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Re: A Unified Theory: Geometric Dimensionalism

Post Number:#3  Postby Eodnhoj » September 24th, 2017, 3:17 pm

Thanks for the response and the thought.

The nature of the Reflective/Abstract/Stable aspect of geometry is similar to the Euclidian Perspective and the Pythagorean. The emphasis on the "Point" as the only true universal "space" is undeniable.

The other forms of geometry, as mere gradations of that universality generally maintain their axioms through empirical analysis or observational emphasis on the material world. This observation of materiality is fundamentally an observation of flux with this flux being merely "gradation of stability" would by default observe various gradations of a "universal" geometry whose roots are found in the "point". In simple terms, and you may correct me if I am wrong, that the majority of this geometry deals with the relativitistic nature of "space" which observes space as the relation of "points" (with these points as gradations in both quantity and quality to the universal reflective point).

The relativisitic nature of this geometries, does not make them any less constant though for a point is a point and Relativism is an Approximation of Reflectivism and a dual counterpart. Flux cannot exist without stability as a Root and Relationalism needs Reflectivism with Reflectivism in turn manifestation of Relationalism as a approximate structure of itself.

Reflectivism observes the "whole" as "one" the observation of anyone of these geometries would be equivalent to observing a reflective "structure" of the whole equivalent to 2 being a reflective structure of 1 reflecting 1. It is still "1" at the end of the day yet 2 at the same time. Going further through the sequence of numbers the infinite number of reflective structures being unified under infinity as "1". It would be no stretch of the imaginiation to arguing that while these geometry's are constants they are constant's as reflections of the "constant" geometry which can be argued as rooted in Euclid, but I would argue Pythagoras.

What I am arguing, using only the examples that you provided so that we stay on the same page, is that both "Euclid" and "Einstein" are both right and are fundamentally symmetrical duals as "stability" and "flux". It is in this duality, as a form of unstable polarity, that the reduction to 1 as form of unity is required through synthesis. It is this nature of synthesis of a "Reflective stable point" and a "Relative fluxing point" which in turn is the third point as "synthesis".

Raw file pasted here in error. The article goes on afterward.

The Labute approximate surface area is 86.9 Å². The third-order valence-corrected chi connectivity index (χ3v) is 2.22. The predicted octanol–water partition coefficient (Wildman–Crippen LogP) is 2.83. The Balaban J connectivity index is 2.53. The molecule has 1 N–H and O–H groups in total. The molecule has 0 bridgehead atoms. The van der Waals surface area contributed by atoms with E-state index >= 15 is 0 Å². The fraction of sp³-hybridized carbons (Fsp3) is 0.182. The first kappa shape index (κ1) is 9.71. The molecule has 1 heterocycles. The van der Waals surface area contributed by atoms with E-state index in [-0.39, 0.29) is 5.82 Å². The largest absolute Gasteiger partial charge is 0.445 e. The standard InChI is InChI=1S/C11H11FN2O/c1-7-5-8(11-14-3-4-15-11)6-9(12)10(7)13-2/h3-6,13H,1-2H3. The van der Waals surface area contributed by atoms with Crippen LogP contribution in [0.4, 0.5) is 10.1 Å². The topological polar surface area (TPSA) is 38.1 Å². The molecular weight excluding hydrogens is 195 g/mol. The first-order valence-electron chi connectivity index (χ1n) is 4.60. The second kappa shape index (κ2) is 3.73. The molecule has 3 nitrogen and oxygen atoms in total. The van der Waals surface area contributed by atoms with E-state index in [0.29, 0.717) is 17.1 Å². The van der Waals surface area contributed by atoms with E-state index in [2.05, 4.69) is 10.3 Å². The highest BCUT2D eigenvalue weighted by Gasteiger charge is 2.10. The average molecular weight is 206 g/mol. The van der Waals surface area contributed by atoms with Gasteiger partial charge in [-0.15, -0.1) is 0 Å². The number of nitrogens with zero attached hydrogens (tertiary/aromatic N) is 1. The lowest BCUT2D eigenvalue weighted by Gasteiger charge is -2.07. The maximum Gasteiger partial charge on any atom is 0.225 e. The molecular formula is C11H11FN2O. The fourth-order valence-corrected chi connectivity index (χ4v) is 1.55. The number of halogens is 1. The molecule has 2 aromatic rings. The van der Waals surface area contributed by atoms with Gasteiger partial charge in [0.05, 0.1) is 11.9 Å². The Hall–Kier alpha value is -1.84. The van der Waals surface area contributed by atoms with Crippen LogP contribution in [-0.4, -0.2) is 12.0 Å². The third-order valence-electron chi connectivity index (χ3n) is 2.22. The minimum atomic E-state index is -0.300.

This "synthesis", as a third point of "space" itself, manifests stability and flux into both "stability/flux" which may be observe as synonymous to a "neutrality". This neutrality is observe as "dimensional limits" (through which order is simultaneously maintained and divided) and "Possible dimensional limits" (a dual to the dimensional limits through which order is still simultenously maintained and divided) which composed what we understand as the "axiom".

Even within your example the nature of "everybody" as simply a grouping of "axioms" in turn provides a structure for an argument meant to negate my own for these axioms are striclty "points" that form a structure. In turn I create a structured argument as a positive and our two arguments synthesize to form a new set of axioms through which both you and I build from. The study of argument itself is the study of a complex spatial structure which both literally and metaphorically can be observed as a point or set of points.

The point as the fullest of all spatial axioms, due to it's universality in the observation of space, must simultaneously be objective and subjective at the same time for if all existence is composed of space, so is conciousness at the subjective level.

It is in this respect the geometry is the manifestation of axioms, through the nature of synthesis, and what what makes use human. What I am arguing is that geometry as the study of space breaks down to three fundamental properties of space all of which are symmetrical as a 3 in 1 and 1 in 3 and that these properties of space as universals extend into the nature of logic itself as study of universal symmetry that ranges anywhere from language, to math, to the physical sciences, politics, religions, philosophy, etc. All these "studies of proportions" break down at the end of the day to complex spatial properties.